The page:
Examples of clients’ and students’ passive income
I want to walk you through some real-life examples of passive income that I’ve used for clients, and what kind of maintenance they really take, to give you a realistic idea of what it means to have a passive income product.
Digitizing physical products for passive income
I used to help clients in the homeschooling industry modernize their products. One client we’ll call Jenny, had a small business we were working on digitizing, to help support her and her husband. They were living off next to nothing, and I wanted to see their busienss income more stable – living off social security is no way to live! We took her physical book and turned it into a passive income product – a kindle version to sell on Amazon, and a PDf version. Her income went from selling less than 5 proucts on an average month through her website, to having 5-10 sales a week almost immediately, with no sales funnels or any real marketing besides making new graphics I shared on Pinterest. Over time it increased somewhat as we began to market her products, instead of just listing them for sale, but that was a huge boost to her! Now, here’s where the not-entirely passive part comes in. We decided that once a year, she would need to update the book to keep the content fresh, and occasionally the office staff would need to provide support and answer questions and issues related to support for the product (ie, a customer being unable to open their PDF, etc). The product more than paid for the support-related costs, and a new stabilizing stream of income was born. It did take upkeep, but not much!
How two approaches to the same business can be pseudo or truly passive income
I am going to breakdown two passive income methods and thow you why they can be passive, or pseudo-passive, depending on the approach! I teach women how to do affiliate marketings without a website, which is where you share affiliate links on Pinterest, or whatever social media you happen to love using. This is great for people who have no interest in side hustles like blogging.
Method #1 – Pseudo Passive income on Pinterest
This is the most common way my students manage their Pinterest affiliate marketing businesses, by far. Here’s what their daily routine might look like:
- Pin popular content on Pinterest
- Share affiliate Pins on Pinterest
Obviously, that’s doing something every day, so it isn’t very passive. They could also have a monthly routine that looks like this:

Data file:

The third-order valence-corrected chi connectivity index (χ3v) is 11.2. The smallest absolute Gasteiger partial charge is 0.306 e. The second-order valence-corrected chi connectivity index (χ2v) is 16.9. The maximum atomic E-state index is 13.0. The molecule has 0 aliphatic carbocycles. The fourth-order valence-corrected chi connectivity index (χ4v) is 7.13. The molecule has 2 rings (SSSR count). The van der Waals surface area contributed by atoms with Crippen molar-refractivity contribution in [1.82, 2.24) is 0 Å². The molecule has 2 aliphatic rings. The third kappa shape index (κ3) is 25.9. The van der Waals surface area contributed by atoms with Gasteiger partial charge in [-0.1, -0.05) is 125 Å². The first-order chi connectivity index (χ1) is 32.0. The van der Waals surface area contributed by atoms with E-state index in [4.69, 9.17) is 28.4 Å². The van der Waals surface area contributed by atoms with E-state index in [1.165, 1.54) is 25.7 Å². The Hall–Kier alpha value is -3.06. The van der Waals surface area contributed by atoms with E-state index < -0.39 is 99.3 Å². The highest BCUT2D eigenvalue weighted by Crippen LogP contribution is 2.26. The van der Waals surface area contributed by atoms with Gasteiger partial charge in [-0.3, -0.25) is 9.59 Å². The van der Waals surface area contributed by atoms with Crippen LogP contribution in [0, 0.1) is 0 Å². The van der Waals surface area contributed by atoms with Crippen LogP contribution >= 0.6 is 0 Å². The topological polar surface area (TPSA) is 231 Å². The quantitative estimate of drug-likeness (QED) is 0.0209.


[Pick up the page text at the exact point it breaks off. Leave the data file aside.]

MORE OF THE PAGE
- Add popular content to Tailwind queue for the month
- Create affiliate Pins for the month and add them to Tailwind queue
Now, assuming that they spread those tasks over two days like I do, that’s 2 days of work for an entire month of profits. That’s a lot more passive, and can make just as much money.
Method #2 – Truly Passive Income
Once a student has been sharing their affiliate links on Pinterest, they can turn their business on autopilot using tools like Boardbooster to automatically Repin the Pins from their boards. They can also do what I’ve done, which is hire an assistant out of the profits of the business to be adding new Pins to Tailwind. This requires several hours of work to train the assistant, occasional “spot checks” to make sure everything is going well, and your assistant and automated system can run the business while you do whatever you want to be doing. The beauty of that is that you’re making money literally doing nothing, aside from checking in to see how much money you’re making and then very minimal maintenance. It’s kind of like investing your money – once the money is invested your work is done, all you have to do after that is watch the performance to make sure it’s growing like it’s supposed to.
Is passive income a scam?
People hear the words “passive income” and most people have one of two reactions: they don’t know what it is, or they think of the get rich quick crap that’s everywhere these days. I hate that stuff, because any legitimate business takes time, work and energy to build! If it sounds like it’s too good to be true, then, well, you don’t need me to say the rest right? You already know. So, is passive income a scam? No. But are there a lot of people who throw that term around who are scammers? YES! When you’re looking at any opportunity, ask yourself these questions to test the waters:
- Is the person teaching it offering me any real information, or are they just trying to get me to give them money? Do they offer opportunities to meet their real students (like in a Facebook group) or do they just have generic testimonials on their page that could be stock photos and made up junk?
- Can I do this on my own, or are they promising me “secrets” only a select few know? Tip: “Secret” marketing is often linked to scams, and people who pretend they know everything and have all the answers don’t. Real, helpful and legit entrepreneurs don’t need to puff themselves up like that.
- Do they guarantee results? Anyone who guarantees results is full of crap, and that definitly puts them in the scammer category. As an online course instructor, I know that there are students who have taken my programs, and not applied the lessons and half-assed it, so they’ve gotten crappy results. I can’t guarantee that my courses will work for any student because I don’t know their skill set, level of tech savvy, their skills, or their
- Does it feel too good to be true? I have found that most people know when something is too good to be true, they just want to believe that there’s an “magic feather” for business online, when in reality, the only magic feather is hard work!
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